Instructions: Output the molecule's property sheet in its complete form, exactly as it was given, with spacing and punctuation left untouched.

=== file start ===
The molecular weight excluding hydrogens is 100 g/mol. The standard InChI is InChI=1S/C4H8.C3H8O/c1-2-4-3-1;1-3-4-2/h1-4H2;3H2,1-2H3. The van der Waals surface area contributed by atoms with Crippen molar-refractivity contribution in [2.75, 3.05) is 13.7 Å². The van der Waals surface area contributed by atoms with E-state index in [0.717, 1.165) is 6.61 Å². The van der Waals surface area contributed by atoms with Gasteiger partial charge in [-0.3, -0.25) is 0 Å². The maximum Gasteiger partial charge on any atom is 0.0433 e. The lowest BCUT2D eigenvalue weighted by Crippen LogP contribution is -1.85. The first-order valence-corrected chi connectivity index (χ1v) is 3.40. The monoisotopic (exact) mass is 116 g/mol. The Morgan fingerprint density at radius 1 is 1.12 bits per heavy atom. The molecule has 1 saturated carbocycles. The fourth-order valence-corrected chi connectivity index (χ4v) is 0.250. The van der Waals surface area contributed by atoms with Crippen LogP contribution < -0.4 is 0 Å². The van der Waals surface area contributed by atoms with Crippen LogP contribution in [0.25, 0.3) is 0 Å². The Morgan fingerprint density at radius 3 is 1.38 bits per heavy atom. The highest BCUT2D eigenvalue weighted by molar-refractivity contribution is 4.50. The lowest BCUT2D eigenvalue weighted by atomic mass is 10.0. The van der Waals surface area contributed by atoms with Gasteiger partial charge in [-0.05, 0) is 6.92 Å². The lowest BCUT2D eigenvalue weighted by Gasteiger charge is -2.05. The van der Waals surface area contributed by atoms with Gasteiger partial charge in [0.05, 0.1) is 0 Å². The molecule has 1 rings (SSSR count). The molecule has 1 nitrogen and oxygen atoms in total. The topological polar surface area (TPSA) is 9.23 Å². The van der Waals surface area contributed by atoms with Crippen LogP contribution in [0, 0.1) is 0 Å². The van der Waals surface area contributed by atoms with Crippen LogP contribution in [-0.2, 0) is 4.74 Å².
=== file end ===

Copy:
The molecular weight excluding hydrogens is 100 g/mol. The standard InChI is InChI=1S/C4H8.C3H8O/c1-2-4-3-1;1-3-4-2/h1-4H2;3H2,1-2H3. The van der Waals surface area contributed by atoms with Crippen molar-refractivity contribution in [2.75, 3.05) is 13.7 Å². The van der Waals surface area contributed by atoms with E-state index in [0.717, 1.165) is 6.61 Å². The van der Waals surface area contributed by atoms with Gasteiger partial charge in [-0.3, -0.25) is 0 Å². The maximum Gasteiger partial charge on any atom is 0.0433 e. The lowest BCUT2D eigenvalue weighted by Crippen LogP contribution is -1.85. The first-order valence-corrected chi connectivity index (χ1v) is 3.40. The monoisotopic (exact) mass is 116 g/mol. The Morgan fingerprint density at radius 1 is 1.12 bits per heavy atom. The molecule has 1 saturated carbocycles. The fourth-order valence-corrected chi connectivity index (χ4v) is 0.250. The van der Waals surface area contributed by atoms with Crippen LogP contribution < -0.4 is 0 Å². The van der Waals surface area contributed by atoms with Crippen LogP contribution in [0.25, 0.3) is 0 Å². The Morgan fingerprint density at radius 3 is 1.38 bits per heavy atom. The highest BCUT2D eigenvalue weighted by molar-refractivity contribution is 4.50. The lowest BCUT2D eigenvalue weighted by atomic mass is 10.0. The van der Waals surface area contributed by atoms with Gasteiger partial charge in [-0.05, 0) is 6.92 Å². The lowest BCUT2D eigenvalue weighted by Gasteiger charge is -2.05. The van der Waals surface area contributed by atoms with Gasteiger partial charge in [0.05, 0.1) is 0 Å². The molecule has 1 rings (SSSR count). The molecule has 1 nitrogen and oxygen atoms in total. The topological polar surface area (TPSA) is 9.23 Å². The van der Waals surface area contributed by atoms with Crippen LogP contribution in [0, 0.1) is 0 Å². The van der Waals surface area contributed by atoms with Crippen LogP contribution in [-0.2, 0) is 4.74 Å².